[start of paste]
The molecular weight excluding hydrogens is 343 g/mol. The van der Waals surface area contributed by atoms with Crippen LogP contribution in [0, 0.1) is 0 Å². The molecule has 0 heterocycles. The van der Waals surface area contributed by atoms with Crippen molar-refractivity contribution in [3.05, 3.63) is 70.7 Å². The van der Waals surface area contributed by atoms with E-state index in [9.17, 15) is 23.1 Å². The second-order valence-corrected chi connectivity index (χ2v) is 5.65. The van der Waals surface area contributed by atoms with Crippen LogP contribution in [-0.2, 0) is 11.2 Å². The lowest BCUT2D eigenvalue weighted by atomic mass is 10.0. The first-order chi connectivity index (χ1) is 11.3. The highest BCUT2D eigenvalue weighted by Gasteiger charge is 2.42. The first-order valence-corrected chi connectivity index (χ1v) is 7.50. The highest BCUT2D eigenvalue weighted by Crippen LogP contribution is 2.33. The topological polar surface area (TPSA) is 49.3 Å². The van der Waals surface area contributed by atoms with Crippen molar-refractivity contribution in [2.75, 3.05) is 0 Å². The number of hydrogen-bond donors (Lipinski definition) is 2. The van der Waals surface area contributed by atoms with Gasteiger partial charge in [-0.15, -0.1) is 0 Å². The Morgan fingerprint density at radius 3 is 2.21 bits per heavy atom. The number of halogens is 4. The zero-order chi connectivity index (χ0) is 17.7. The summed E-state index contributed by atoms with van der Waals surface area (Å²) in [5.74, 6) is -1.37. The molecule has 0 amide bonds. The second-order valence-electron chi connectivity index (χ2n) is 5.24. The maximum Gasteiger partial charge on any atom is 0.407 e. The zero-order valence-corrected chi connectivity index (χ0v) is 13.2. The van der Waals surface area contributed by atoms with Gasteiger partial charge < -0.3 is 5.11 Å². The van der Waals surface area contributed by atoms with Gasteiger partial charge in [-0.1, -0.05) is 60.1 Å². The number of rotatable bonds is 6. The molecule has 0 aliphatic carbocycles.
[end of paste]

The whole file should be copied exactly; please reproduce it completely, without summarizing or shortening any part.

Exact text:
The molecular weight excluding hydrogens is 343 g/mol. The van der Waals surface area contributed by atoms with Crippen LogP contribution in [0, 0.1) is 0 Å². The molecule has 0 heterocycles. The van der Waals surface area contributed by atoms with Crippen molar-refractivity contribution in [3.05, 3.63) is 70.7 Å². The van der Waals surface area contributed by atoms with E-state index in [9.17, 15) is 23.1 Å². The second-order valence-corrected chi connectivity index (χ2v) is 5.65. The van der Waals surface area contributed by atoms with Crippen LogP contribution in [-0.2, 0) is 11.2 Å². The lowest BCUT2D eigenvalue weighted by atomic mass is 10.0. The first-order chi connectivity index (χ1) is 11.3. The highest BCUT2D eigenvalue weighted by Gasteiger charge is 2.42. The first-order valence-corrected chi connectivity index (χ1v) is 7.50. The highest BCUT2D eigenvalue weighted by Crippen LogP contribution is 2.33. The topological polar surface area (TPSA) is 49.3 Å². The van der Waals surface area contributed by atoms with Crippen molar-refractivity contribution in [2.75, 3.05) is 0 Å². The number of hydrogen-bond donors (Lipinski definition) is 2. The van der Waals surface area contributed by atoms with Gasteiger partial charge in [-0.15, -0.1) is 0 Å². The Morgan fingerprint density at radius 3 is 2.21 bits per heavy atom. The number of halogens is 4. The zero-order chi connectivity index (χ0) is 17.7. The summed E-state index contributed by atoms with van der Waals surface area (Å²) in [5.74, 6) is -1.37. The molecule has 0 amide bonds. The second-order valence-electron chi connectivity index (χ2n) is 5.24. The maximum Gasteiger partial charge on any atom is 0.407 e. The zero-order valence-corrected chi connectivity index (χ0v) is 13.2. The van der Waals surface area contributed by atoms with Gasteiger partial charge < -0.3 is 5.11 Å². The van der Waals surface area contributed by atoms with Gasteiger partial charge in [-0.1, -0.05) is 60.1 Å². The number of rotatable bonds is 6. The molecule has 0 aliphatic carbocycles.